But this is not what 21st-century university professors of Japanese history allow. I was a “racist,” a “denialist,” and a “fraud,” they announced, and they orchestrated a full-scale professional ostracism. You might wonder what racism and denialism (denial of what?) have to do with 1940s Japanese history. I wondered that, too. But to the attackers, the accusations justified the ostracism. “Giving space and legitimacy to racists, historical denialists, & scholarship without merit through ‘debate’ does harm to the academic community & the broader public by amplifying dangerous positions and/or untruths,” announced one of my most hostile critics (Paula Curtis on Twitter, July 2, 2022). By calling someone a racist, denialist, or fraud, they could — in their minds — validly deny him a chance to defend himself. When I posted a long and detailed response to my critics on the Harvard Law School working-paper series, one of the critics even tried to intimidate the professor handling the series into taking down my response. Fortunately for me, my colleague refused.

During an ostracism, nights are long. Actually, the days can be long, too, but the nights are especially bad. Ostracism haunts. It is lonely, and it is brutal. To be sure, ostracism also teaches. Ostracism is about sorrow, and (in Dante’s words) sorrow “marries us again to God.” I was raised by ministers but had largely forgotten how to pray. Ostracized, I taught myself anew.

In being ostracized within the university community, I am hardly alone. “We are, each of us, always a moment away from being spotlighted and dehumanized,” writes Morgan. Cancelings today are a dime a dozen.

We on the faculty need to reflect on how this came to be. Even those of us not on the far Left need to reflect. Indeed, those of us not on the far Left especially need to reflect — because we are the ones who let this happen. The cancelings, the punishments, the DEI bureaucracy, the endless list that we could all recite — all this happened on our watch. We saw it happen but did nothing. We were too busy. We were scared to speak up. We — we on the faculty — let our universities become what they are. The universities that we have are the result of our own collective moral failure.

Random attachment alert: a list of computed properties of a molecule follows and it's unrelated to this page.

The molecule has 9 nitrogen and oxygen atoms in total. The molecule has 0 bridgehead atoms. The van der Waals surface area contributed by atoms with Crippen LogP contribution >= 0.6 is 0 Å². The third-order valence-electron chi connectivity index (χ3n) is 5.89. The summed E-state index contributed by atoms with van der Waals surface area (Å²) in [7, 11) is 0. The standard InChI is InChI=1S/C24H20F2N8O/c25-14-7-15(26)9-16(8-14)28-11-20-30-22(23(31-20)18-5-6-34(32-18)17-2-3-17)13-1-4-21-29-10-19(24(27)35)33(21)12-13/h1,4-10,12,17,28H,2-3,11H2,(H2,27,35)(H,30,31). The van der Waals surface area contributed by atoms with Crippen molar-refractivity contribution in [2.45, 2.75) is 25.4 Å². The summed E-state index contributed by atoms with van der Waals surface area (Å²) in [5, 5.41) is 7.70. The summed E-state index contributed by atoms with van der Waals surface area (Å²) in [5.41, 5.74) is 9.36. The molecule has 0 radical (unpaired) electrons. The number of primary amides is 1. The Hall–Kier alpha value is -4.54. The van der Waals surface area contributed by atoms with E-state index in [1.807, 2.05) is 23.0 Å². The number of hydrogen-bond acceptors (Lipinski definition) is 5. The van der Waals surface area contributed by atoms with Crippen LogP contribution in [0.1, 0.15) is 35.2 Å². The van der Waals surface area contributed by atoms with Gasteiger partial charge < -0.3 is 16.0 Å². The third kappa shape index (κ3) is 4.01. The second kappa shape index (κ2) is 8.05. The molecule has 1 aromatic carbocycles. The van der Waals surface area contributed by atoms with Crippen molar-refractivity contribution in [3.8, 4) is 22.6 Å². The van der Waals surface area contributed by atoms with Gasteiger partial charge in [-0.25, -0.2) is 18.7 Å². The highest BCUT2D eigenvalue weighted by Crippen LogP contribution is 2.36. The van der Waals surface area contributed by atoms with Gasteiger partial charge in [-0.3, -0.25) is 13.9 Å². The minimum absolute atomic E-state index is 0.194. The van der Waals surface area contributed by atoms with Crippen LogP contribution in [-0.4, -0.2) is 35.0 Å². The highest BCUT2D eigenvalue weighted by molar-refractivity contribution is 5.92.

It is high time for us to take a stand. “The place where you made your stand never mattered,” wrote Stephen King (yes, that Stephen King). “Only that you were there…and still on your feet.” We need to do it now.

J. Mark Ramseyer

Mitsubishi Professor of Japanese Legal Studies, Harvard Law School

Cambridge, Massachusetts

I was awed by the insightful analysis in Jason M. Morgan’s column. At the same time, he left me wondering whether he was issuing a call to action or simply calling out sin and sinners as he sees them, a prophetic task that is part, but not all, of what’s needed.

Morgan and I share the same occupation — college-level instruction — so when I read that “most people in academia will say anything to keep their titles and their salaries…. Today’s academics are chameleons with pensions,” I concluded that Dr. Morgan must know a different group of academics than I do. Perhaps teaching engineering gives me more freedom of speech regarding extracurricular subjects than if I were to teach humanities, as Morgan does. A Christian friend of mine who teaches engineering at my institution tells his students whatever he thinks they need to know, including how to come to Christ. He says, “What’s the worst they can do? Ask me to retire!” So far, they haven’t.